'Shannon’s Law does not apply'
It sounds like a perpetual motion machine, or a “100 mpg fuel additive pill”, doesn’t it?
Certainly, it is a trap to snare the unwary, and it has snared them in spades.
As far as I can tell, and from my understanding of Shannon’s Law, it still applies.
Shannon’s Law defines how much information a medium can carry, given variables such as the available power, the amount of spectrum devoted to the channel (a 40 MHz block of spectrum has a higher limit than a 5 MHz block), and the amount of noise present in the channel.
Even if DIDO achieves what it says, it doesn’t do so by invalidating Shannon’s Law. It merely adjusts the behaviour of one of the parameters in the equation: the available channel capacity under given conditions. It claims to eliminate competition between users as a parameter, but the equation itself still applies to a DIDO channel.
Yet another issue I have with the claims made for DIDO is in this statement: “[DIDO access points] can transmit at higher power, if necessary, without the concerns that WiFi or cellular has of overlapping APs or cells at the same frequency causing too much interference”.
While it’s true that, for example, the power transmission from a Wi-Fi access point is limited as part of the attempt to prevent interference between devices, that’s not the whole story. Power is also limited to prevent interference with other devices using the same spectrum (cordless phones, for example), and for reasons of safety.
The DIDO white paper is taking a singularly insular view of the world: whatever spectrum it happens to be using, no other applications of that spectrum will matter. It’s no surprise, then, that spectrum regulators like the FCC have yet to embrace the technology.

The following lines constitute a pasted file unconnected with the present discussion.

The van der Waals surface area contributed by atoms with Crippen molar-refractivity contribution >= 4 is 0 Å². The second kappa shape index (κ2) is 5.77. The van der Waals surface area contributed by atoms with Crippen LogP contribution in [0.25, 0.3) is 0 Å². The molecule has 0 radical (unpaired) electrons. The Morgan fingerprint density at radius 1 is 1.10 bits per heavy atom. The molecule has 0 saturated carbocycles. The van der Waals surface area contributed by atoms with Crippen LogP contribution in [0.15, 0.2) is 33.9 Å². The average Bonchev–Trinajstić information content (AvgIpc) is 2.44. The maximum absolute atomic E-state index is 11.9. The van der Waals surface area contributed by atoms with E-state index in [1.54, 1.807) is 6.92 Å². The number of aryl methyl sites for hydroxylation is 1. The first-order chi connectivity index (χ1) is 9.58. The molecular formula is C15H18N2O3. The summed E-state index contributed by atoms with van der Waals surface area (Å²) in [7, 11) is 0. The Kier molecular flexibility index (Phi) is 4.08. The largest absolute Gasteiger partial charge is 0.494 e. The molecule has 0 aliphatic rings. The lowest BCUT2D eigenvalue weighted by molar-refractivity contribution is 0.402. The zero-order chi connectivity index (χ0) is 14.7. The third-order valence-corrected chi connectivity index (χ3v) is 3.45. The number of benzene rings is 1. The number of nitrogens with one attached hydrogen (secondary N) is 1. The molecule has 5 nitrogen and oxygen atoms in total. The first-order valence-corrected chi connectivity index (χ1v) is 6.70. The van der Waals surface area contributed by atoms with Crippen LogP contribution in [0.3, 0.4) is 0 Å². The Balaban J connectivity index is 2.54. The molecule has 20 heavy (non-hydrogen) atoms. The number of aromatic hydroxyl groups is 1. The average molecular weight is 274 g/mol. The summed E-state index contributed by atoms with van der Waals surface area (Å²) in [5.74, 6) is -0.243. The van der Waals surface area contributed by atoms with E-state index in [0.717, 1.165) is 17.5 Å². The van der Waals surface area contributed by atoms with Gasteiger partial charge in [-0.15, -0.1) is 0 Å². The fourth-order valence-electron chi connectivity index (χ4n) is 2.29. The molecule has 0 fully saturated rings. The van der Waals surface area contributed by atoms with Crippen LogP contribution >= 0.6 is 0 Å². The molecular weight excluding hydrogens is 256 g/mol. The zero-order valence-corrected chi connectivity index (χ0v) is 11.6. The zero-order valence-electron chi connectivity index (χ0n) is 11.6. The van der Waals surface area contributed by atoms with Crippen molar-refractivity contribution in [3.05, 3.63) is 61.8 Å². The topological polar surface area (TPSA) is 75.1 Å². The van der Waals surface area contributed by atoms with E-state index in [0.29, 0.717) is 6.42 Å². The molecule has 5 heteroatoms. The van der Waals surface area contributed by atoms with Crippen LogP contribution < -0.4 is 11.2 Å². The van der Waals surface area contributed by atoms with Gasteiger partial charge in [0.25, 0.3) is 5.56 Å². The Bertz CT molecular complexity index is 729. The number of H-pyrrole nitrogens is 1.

DIDO and Australia’s National Broadband Network
The DIDO story landed like a grenade into Australia’s National Broadband Network (NBN) debate, so I think it’s necessary to draw the threads together, even at the risk of boring non-Australian readers.
The idea that DIDO instantly makes all fibre networks (including the NBN) obsolete overlooks a host of issues that aren’t answered in the Perlman white paper. I’ll deal with them very briefly here.
Standardisation: As it now stands, there isn’t any. DIDO is a single-vendor solution. A proprietary wireless system might be okay for the individual user, but what’s good for one individual isn’t good for a whole country.
Commercialisation: DIDO is, right now, an invention. A commercial product is a long way away indeed. From here to a “DIDO-everywhere” future is a matter of years, not weeks: not only would the system need to be funded and commercialised, it would need to fend off whatever the rest of the world is able to produce by way of catch-up.
Regulation: Between now and commercialisation, DIDO has to jump the regulatory hurdles facing any new wireless protocol: acceptance by spectrum authorities. That means DIDO's backers have to convince spectrum regulators such as Ofcom, the FCC, Australia's ACMA and others not only that it works, but that it can "play nice" with other legitimate spectrum users.
As for DIDO itself, if Steve Perlman wishes to convince the world that it’s a genuine breakthrough, a lot more detail is needed. ®
Sponsored: The Nuts and Bolts of Ransomware in 2016